South Dakota Wheat Crop Could Be Smallest in 37 Years

April 5, 2016 02:08 PM
South Dakota Wheat Crop Could Be Smallest in 37 Years

This year's wheat crop in South Dakota could be the smallest in nearly four decades.

The U.S. Department of Agriculture expects South Dakota farmers to plant 2.28 million acres of winter wheat and spring wheat. That would be the lowest planting since 1979, according to Randy Ingerson at USDA's National Agricultural Statistics Service regional office in Lincoln, Nebraska.

It follows a national trend. Farmers around the country plan to seed only 49.6 million acres of all kinds of wheat, down 9 percent from 2015 and the lowest acreage since 1970, Ingerson told the Capital Journal.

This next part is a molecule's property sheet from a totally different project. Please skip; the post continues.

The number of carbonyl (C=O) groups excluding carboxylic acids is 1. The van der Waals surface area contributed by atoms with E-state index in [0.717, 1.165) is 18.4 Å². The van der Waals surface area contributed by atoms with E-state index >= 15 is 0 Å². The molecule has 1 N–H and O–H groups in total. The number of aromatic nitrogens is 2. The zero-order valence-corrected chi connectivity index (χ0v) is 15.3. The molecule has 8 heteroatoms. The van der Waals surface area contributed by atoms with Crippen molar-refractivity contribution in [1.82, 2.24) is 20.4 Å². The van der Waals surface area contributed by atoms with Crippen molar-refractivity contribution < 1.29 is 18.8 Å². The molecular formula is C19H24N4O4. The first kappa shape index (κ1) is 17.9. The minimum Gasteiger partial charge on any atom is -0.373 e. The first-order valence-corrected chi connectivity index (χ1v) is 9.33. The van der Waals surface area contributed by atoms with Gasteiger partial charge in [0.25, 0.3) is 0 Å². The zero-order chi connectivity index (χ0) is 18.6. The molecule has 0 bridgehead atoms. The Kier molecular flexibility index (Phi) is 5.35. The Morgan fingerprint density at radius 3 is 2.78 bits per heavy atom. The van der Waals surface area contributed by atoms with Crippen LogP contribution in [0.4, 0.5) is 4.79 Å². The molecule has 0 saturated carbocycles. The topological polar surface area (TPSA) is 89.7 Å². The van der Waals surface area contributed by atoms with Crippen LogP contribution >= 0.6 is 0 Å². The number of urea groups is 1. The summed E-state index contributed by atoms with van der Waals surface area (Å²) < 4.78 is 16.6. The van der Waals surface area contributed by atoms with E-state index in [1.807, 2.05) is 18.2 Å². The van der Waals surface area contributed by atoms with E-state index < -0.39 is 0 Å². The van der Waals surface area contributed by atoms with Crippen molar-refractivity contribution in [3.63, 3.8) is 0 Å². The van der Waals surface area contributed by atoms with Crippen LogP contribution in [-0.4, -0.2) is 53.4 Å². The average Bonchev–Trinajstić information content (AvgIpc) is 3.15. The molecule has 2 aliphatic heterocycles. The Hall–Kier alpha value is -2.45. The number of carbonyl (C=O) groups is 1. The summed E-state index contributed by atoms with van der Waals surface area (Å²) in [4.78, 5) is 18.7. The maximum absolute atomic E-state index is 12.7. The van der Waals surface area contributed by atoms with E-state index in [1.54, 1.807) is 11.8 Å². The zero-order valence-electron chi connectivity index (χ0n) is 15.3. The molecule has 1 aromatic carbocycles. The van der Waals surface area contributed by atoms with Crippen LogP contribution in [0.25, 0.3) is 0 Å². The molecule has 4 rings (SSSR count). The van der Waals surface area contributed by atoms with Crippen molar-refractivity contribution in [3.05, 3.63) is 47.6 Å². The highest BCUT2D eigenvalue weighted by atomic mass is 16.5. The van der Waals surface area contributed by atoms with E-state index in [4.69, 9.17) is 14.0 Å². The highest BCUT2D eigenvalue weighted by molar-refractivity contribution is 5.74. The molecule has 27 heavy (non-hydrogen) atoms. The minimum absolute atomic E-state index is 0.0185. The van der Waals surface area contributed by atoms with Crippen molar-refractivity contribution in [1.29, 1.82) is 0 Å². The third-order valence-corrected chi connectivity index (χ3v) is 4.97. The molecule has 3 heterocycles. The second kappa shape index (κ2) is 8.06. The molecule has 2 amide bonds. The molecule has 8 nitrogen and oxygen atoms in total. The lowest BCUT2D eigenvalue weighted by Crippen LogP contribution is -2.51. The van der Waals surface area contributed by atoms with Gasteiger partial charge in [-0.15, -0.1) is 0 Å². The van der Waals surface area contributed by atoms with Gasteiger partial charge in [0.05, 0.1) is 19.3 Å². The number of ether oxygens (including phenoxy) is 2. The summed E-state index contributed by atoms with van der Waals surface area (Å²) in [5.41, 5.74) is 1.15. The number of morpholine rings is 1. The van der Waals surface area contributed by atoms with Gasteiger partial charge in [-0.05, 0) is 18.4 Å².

There are several factors including farm program provisions and better prices for other crops. Miller-area farm owner Gary Wagner said corn currently provides a better return for farmers than wheat. Also, the federally backed crop insurance program provides farmers with a better safety net for corn than it does for wheat should there be problems with the crop.

The Agriculture Department projects South Dakota corn acres at 5.7 million, up 6 percent from 2015. That also follows the national trend, with acres estimated at 93.6 million, up 6 percent from last year and the third-highest total since 1944.

USDA's first report of actual plantings will be released in early June.

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